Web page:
During my drive from Laredo through Del Rio to this park I saw many Crested Caracaras. In Florida I only saw these scavenging falcons at one particular spot in Kissimmee Prairie State Park, but in Texas they are abundant along the Rio Grande. I also saw many Pyrrhuloxia, Scissor-tailed Flycatchers and Mockingbirds. Images of all these birds may be found on my Instagram. I also saw my first Harris Hawks, which is one of my favorite raptors.

My last day in the Laredo area I returned to a site outside of town where my friend Dr. Brent Hendrixson had given me GPS coordinates for. It was a spot he had found both of the tarantula species of the region. I had scouted it out the day I arrived and returned two days later but didn’t have any luck. During my third visit I finally found my target species – Aphonopelma moderatum. Tarantula hobbyists call this spider the “Rio Grande Gold” and most including myself consider it the most attractive of American tarantulas. Again, see Instagram for my photos.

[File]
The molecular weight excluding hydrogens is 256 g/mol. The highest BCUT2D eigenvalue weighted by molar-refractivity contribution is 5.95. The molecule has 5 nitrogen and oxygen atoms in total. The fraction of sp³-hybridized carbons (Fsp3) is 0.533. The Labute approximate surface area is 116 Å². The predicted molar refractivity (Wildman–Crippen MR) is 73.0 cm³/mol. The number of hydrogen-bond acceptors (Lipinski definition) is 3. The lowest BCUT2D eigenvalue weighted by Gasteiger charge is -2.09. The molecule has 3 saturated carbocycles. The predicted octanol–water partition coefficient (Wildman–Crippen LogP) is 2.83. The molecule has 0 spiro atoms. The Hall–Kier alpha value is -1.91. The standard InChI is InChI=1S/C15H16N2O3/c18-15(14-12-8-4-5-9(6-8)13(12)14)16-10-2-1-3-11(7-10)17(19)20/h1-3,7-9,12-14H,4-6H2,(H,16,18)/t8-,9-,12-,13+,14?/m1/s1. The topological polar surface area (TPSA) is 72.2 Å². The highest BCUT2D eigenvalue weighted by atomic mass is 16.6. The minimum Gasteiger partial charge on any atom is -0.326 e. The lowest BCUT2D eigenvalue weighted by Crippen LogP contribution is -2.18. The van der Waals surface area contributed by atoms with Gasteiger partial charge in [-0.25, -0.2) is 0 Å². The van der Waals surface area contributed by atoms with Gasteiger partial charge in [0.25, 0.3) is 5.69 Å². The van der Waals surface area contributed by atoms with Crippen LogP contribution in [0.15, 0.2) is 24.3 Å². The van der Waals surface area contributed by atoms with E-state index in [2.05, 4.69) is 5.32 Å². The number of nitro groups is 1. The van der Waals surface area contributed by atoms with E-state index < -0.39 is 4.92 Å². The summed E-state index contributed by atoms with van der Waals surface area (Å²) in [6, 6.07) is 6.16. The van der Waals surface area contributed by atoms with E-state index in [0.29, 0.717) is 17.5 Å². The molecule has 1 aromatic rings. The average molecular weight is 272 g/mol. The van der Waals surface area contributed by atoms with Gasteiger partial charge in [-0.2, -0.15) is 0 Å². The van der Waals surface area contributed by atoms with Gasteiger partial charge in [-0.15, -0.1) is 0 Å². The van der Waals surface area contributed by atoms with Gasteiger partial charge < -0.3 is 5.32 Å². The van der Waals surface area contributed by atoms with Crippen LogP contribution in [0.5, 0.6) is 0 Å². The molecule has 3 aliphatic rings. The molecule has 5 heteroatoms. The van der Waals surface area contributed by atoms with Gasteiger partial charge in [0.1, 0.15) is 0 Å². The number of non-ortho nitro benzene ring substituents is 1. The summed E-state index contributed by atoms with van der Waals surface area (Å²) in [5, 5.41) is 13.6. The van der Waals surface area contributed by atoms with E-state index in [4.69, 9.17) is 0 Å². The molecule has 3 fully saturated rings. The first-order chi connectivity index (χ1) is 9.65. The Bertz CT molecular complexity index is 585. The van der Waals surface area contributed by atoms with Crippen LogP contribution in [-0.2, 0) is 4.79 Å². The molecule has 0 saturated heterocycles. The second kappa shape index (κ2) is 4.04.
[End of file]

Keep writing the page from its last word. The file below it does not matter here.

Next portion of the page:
I had intended to visit a few other waypoints Brent had generous shared, and did stop at one picnic area in between the rains. I found a couple of nice burrows, but either nobody was home or my pouring water down the holes didn’t have the desired effect due to the rains. The weather made me push on, but I may return. I first visited this stretch between Laredo and Del Rio over 30 years ago with my friend Ralph Henning. We met up with Stanley Schultz, his wife Marguerite and a young Canadian friend of theirs. Schultz is well-known for his tarantula guide, a very overrated, bloated and mistakenly lauded book that is hugely popular and in its third edition. I remember being appalled at how he collected anything that moved in the desert and had an RV with coolers full of cups of invertebrates and reptiles. All were smuggled back into Canada. As the years passed, my opinion of him only worsened, but I did get a signed copy of his first edition which was a smaller book published by Sterling. Oo-rah.